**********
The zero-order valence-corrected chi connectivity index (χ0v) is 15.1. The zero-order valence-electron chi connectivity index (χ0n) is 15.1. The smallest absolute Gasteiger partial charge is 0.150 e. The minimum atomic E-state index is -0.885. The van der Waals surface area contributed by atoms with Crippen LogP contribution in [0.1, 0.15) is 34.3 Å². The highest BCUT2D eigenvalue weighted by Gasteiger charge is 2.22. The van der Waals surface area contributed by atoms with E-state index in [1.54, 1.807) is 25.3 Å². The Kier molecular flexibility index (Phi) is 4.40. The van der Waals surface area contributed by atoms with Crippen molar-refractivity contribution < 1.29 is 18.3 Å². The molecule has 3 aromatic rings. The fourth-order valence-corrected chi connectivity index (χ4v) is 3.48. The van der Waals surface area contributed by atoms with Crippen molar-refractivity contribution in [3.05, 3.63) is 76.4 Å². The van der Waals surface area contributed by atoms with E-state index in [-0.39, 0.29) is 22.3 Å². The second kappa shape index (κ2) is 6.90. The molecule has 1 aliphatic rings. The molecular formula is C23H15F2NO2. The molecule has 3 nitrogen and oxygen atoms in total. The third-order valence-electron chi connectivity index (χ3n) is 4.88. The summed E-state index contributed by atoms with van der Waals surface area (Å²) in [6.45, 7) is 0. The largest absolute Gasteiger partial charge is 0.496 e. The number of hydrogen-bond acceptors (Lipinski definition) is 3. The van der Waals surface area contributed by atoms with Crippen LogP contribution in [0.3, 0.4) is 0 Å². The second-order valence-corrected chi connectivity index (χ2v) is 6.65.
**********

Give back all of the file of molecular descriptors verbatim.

The zero-order valence-corrected chi connectivity index (χ0v) is 15.1. The zero-order valence-electron chi connectivity index (χ0n) is 15.1. The smallest absolute Gasteiger partial charge is 0.150 e. The minimum atomic E-state index is -0.885. The van der Waals surface area contributed by atoms with Crippen LogP contribution in [0.1, 0.15) is 34.3 Å². The highest BCUT2D eigenvalue weighted by Gasteiger charge is 2.22. The van der Waals surface area contributed by atoms with E-state index in [1.54, 1.807) is 25.3 Å². The Kier molecular flexibility index (Phi) is 4.40. The van der Waals surface area contributed by atoms with Crippen molar-refractivity contribution < 1.29 is 18.3 Å². The molecule has 3 aromatic rings. The fourth-order valence-corrected chi connectivity index (χ4v) is 3.48. The van der Waals surface area contributed by atoms with Crippen molar-refractivity contribution in [3.05, 3.63) is 76.4 Å². The van der Waals surface area contributed by atoms with E-state index in [-0.39, 0.29) is 22.3 Å². The second kappa shape index (κ2) is 6.90. The molecule has 1 aliphatic rings. The molecular formula is C23H15F2NO2. The molecule has 3 nitrogen and oxygen atoms in total. The third-order valence-electron chi connectivity index (χ3n) is 4.88. The summed E-state index contributed by atoms with van der Waals surface area (Å²) in [6.45, 7) is 0. The largest absolute Gasteiger partial charge is 0.496 e. The number of hydrogen-bond acceptors (Lipinski definition) is 3. The van der Waals surface area contributed by atoms with Crippen LogP contribution in [0.3, 0.4) is 0 Å². The second-order valence-corrected chi connectivity index (χ2v) is 6.65.